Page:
The Venezuelan government of President Hugo Chavez, along with the left-leaning governments of Argentina, Uruguay and Brazil, will be launching Televisora del Sur (Telesur), a continent-wide TV station, by late June or early July to counter the neoconservative messages promoted by the corporate-owned media.

The project is the brainchild of Chavez, who is helping to guide its development. He has long pressed for the formation of alternative media to challenge the monopoly that television conglomerates such as CNN and others enjoy over the flow of information through South America.

Aram Aharonian, Telesur’s general director, told the Mexican newspaper La Jornada that “Telesur was born from the conviction that in these days of great saturation television, [this medium] cannot be left in the hands of the enemy,” alluding to the large corporate networks. “The Venezuelan government has given great importance to community and alternative radio, but has [so far] left the mass media to the enemy. Today it is apparent that mass communication is important, since alternative media only reaches 5 percent or 7 percent of the general audience.”

Aharonian said Telesur will counter the right-wing bias of mainstream television news. For instance, “Commercial TV tells us today that there is a liberating coalition in Iraq saving the Iraqis when we know it is a genocidal invasion.”

“Telesur’s reason for being is the need to see Latin America with Latin American eyes,” he said. “It’s our right to have our own vision of what happens in Latin America, and not what Europeans or Americans, or whoever, tell us about how we are, who we are. Also, we aspire to have our own agenda, touching on themes that quickly disappear off the radar of commercial media and that stops being news. We want to tell the stories from beginning to end.”

Aharonian said the creation of Telesur marks “the first time in Latin America, after many years of neoliberalism, that the state has returned to fomenting projects that serve the citizenry.”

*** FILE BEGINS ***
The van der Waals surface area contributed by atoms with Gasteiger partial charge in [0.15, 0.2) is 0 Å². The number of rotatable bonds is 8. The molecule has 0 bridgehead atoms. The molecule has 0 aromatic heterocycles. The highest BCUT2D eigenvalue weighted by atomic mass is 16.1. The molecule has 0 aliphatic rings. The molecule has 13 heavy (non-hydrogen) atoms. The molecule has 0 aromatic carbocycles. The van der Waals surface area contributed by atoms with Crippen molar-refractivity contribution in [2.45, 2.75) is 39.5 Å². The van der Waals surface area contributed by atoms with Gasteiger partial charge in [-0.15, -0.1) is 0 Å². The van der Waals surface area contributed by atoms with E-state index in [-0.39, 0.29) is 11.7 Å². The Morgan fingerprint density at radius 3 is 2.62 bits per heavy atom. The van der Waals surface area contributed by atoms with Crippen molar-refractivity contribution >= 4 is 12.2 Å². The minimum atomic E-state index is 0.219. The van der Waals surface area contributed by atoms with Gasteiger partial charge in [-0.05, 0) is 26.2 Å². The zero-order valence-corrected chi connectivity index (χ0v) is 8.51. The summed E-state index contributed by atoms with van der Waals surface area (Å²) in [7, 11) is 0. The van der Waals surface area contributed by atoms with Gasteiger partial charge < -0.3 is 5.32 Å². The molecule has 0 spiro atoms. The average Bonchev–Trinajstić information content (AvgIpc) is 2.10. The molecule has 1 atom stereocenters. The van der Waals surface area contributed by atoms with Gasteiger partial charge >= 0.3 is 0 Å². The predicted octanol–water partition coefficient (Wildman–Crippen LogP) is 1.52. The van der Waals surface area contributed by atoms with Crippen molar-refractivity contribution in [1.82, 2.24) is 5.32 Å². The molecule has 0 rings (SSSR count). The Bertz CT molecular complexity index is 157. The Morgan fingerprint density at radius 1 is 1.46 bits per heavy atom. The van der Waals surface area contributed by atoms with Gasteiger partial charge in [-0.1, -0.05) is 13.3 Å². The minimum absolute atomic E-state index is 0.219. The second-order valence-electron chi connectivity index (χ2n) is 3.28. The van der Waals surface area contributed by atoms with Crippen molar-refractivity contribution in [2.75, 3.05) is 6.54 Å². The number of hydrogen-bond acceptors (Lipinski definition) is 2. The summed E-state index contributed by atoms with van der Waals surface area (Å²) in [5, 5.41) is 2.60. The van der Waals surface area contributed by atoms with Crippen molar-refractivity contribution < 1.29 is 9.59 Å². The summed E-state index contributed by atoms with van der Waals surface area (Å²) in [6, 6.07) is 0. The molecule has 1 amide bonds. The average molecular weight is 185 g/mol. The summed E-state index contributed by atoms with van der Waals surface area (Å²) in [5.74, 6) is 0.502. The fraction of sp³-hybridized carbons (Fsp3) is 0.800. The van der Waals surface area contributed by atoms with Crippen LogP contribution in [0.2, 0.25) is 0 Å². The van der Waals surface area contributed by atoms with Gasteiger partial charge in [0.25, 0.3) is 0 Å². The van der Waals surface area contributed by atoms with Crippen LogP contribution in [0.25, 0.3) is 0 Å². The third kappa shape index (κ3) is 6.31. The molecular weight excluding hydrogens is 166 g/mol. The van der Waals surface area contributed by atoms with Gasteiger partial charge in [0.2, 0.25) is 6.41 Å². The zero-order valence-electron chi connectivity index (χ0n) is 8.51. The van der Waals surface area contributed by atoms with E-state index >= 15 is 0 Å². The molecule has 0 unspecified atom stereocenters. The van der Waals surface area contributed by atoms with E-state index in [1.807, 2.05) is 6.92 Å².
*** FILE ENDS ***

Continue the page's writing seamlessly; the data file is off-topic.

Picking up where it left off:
Telesur’s director of information, Jorge Enrique Botero, said that the new network will broadcast less U.S.-focused news and more from the “voices of new social and political sectors” in Latin America that have been historically ignored. “A one hour slot is already scheduled during which the communities themselves will report what they have to say,” he said.

Botero also said he wants to develop a global network of journalistic collaborators from the independent media.

Brazil, Venezuela, Uruguay and Argentina are also supporting the creation of Telesur to promote unity and integration among the countries of the region. These same governments, with the exception of Brazil, will initially finance the new television station, but the expectation is that other sponsors will take over long-term funding. The network will not accept commercial advertising, however.

While Telesur will show documentaries and entertainment programming, news reports will account for 40 percent of all programming. It will have correspondents in the United States, Argentina, Colombia, Uruguay, Venezuela, Cuba, Mexico, Brazil and Peru. Its governing board comprises journalists from Venezuela, Argentina, Brazil, Columbia and Cuba. Its main facilities will be in Caracas, Venezuela’s capital.

Telesur has agreements to share material with state-owned TV Brazil, which is involved in launching Telesur but will not own stock in the network. It has also signed a cooperation agreement with Al Jazeera, the Qatar-based network, to share news reports.